Mercer Island Half Marathon – 6th woman, 2nd master
Whidbey Island Half Marathon – 2nd woman, 1st master
Vancouver Marathon – 10th woman, 2nd master
Rhody Run 12k – 6th woman, 1st master
Whistler 30k – 1st woman, 1st master
Fragrance Lake Half Marathon – 1st woman, 1st master
In 2019 I wanted to really dive into trail running and racing. I started off running my second 50k ever at the Chuckanut 50k, and it went far better than I could have expected as I placed 8th overall and actually felt strong the last 6 miles (a flat gravel path likely helped with this). The next month I followed that up with a trip out to Yakima for the Yakima Skyline 25k. The course follows a ridgeline for much of it and was more scenic and rugged than I expected. In May I trekked out to Winthrop to run the Sun Mountain 50k. This may have been a bit too ambitious of a racing schedule for me as a newbie trail/ultra runner, as I felt gassed at Sun Mountain, but thankfully still held on for a 2nd place finish. The race finishes by a lovely lake, which was the second nicest body of water I’ve jumped in this year.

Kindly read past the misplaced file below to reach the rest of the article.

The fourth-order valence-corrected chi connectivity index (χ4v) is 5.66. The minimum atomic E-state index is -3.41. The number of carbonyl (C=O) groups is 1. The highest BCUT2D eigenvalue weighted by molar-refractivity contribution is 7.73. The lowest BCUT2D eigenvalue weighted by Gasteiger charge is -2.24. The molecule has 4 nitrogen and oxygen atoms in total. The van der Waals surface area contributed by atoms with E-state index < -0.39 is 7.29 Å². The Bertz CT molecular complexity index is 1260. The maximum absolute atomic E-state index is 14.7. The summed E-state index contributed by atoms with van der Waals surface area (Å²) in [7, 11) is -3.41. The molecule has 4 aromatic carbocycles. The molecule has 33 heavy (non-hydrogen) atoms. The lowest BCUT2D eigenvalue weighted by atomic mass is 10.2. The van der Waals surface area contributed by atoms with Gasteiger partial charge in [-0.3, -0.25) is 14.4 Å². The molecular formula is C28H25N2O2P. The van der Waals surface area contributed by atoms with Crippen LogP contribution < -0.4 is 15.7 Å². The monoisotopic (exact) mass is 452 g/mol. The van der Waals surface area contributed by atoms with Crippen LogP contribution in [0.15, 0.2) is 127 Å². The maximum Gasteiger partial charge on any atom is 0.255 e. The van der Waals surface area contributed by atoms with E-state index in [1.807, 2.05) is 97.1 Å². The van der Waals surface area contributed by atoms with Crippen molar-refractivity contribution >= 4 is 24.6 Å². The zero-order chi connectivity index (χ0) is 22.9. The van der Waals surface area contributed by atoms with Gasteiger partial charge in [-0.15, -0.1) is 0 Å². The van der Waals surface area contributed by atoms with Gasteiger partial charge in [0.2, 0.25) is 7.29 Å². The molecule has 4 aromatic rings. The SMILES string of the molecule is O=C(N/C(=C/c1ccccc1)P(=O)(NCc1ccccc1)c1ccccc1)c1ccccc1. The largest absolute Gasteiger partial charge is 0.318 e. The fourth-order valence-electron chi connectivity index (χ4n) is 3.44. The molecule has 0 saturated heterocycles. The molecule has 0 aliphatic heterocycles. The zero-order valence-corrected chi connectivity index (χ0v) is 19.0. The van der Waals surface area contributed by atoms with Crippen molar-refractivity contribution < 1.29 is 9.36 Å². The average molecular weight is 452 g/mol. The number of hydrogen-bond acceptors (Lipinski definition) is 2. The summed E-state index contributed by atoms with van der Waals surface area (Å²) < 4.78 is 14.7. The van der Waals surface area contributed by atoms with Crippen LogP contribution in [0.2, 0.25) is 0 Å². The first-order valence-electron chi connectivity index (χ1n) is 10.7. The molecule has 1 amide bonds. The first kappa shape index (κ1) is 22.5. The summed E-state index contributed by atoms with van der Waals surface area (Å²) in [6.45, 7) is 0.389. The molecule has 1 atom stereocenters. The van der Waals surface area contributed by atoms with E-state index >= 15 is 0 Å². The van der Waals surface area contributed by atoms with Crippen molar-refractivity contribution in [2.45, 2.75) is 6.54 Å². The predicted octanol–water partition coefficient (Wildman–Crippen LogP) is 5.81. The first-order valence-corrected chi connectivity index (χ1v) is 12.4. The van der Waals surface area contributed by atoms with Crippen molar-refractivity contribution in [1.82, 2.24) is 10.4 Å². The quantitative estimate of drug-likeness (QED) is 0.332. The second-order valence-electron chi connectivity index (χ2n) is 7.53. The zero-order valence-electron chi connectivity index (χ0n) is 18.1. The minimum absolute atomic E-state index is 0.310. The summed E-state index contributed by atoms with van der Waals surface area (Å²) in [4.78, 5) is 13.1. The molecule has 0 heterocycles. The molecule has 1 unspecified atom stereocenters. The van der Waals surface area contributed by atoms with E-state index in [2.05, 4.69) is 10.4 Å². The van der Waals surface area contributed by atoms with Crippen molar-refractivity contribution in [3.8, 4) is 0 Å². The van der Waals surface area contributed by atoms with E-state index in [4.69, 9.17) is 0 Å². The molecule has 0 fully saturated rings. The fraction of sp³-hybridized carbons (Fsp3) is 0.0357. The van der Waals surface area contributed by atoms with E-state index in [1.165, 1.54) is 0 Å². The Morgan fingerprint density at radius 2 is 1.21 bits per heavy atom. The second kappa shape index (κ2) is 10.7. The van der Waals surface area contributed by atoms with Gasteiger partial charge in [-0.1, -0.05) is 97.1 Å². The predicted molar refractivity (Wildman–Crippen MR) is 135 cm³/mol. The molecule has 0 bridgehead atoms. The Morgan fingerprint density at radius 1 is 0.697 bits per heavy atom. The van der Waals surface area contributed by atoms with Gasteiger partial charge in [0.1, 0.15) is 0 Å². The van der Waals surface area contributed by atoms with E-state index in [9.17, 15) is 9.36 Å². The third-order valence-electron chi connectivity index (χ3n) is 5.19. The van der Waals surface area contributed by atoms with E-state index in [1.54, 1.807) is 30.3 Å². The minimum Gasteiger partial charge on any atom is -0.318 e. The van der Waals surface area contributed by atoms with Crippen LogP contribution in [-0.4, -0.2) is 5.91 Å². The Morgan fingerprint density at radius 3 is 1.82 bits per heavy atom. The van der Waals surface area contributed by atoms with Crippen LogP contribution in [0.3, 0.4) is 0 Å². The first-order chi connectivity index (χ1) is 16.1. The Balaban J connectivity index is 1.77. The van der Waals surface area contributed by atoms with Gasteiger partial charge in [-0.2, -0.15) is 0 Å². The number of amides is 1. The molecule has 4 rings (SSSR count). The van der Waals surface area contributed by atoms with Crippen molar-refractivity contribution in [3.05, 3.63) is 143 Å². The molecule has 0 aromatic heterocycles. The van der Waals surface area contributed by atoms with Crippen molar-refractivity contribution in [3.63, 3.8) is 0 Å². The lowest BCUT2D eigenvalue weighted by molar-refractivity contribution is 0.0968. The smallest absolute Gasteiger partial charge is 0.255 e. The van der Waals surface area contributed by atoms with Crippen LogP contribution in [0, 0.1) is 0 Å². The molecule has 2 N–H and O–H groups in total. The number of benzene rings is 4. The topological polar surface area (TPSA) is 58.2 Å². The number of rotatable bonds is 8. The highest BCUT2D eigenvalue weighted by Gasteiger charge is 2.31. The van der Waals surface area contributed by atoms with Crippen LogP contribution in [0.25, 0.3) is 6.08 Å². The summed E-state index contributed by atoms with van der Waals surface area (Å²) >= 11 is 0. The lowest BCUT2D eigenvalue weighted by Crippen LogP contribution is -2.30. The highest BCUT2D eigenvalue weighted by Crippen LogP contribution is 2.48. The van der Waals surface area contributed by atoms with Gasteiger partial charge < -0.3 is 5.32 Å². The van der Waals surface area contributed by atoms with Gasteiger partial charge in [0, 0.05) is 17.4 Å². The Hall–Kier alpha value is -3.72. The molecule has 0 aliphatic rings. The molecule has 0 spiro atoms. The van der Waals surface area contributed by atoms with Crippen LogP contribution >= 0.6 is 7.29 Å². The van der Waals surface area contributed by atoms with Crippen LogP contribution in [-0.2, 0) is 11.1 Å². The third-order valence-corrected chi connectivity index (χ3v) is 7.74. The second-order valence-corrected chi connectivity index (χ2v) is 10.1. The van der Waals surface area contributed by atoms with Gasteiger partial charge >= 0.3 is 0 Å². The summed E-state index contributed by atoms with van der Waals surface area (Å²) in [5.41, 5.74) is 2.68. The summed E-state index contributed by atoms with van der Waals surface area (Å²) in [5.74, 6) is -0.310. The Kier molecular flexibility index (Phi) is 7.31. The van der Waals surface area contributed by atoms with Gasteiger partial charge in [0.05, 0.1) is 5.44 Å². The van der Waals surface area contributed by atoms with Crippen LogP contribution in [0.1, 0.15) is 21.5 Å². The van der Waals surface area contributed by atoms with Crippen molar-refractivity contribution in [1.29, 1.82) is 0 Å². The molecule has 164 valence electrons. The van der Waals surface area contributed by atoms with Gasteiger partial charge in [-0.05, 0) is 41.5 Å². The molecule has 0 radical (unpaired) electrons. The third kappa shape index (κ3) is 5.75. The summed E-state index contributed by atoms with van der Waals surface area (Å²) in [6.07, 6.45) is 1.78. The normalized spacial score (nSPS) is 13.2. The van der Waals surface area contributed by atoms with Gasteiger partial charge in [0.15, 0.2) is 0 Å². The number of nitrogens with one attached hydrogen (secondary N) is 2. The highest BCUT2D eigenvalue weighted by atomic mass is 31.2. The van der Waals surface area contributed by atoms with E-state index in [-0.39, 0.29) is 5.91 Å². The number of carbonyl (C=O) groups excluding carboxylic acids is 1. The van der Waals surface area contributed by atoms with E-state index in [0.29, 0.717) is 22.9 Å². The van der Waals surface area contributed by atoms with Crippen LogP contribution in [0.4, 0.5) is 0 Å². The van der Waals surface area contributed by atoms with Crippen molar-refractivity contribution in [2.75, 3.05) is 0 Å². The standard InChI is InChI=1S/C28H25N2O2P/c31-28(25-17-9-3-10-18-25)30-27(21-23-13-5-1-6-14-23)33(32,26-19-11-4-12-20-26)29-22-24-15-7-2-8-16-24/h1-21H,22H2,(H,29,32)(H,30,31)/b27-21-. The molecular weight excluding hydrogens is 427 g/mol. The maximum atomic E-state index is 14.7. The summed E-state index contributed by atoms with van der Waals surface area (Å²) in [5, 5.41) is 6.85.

This summer I spent more time running trails along the I-90 corridor and volunteering with Seattle Running Club than I did racing. I had a blast volunteering and watching some high schoolers run faster than I ever will at the Brooks PR invite and got my first taste of a 50 mile race at the White River 50 Miler SRC aid station. To close out summer I took on two last big endeavors. The first was the Volcanic 50k, and wild and awesome race that takes you all around Mt. St. Helens. I was afraid of the heat going in, but a relatively cool day helped propel me to another 2nd place finish. I then found a divine river to go cool off in, making this the nicest body of water I’ve jumped in this year.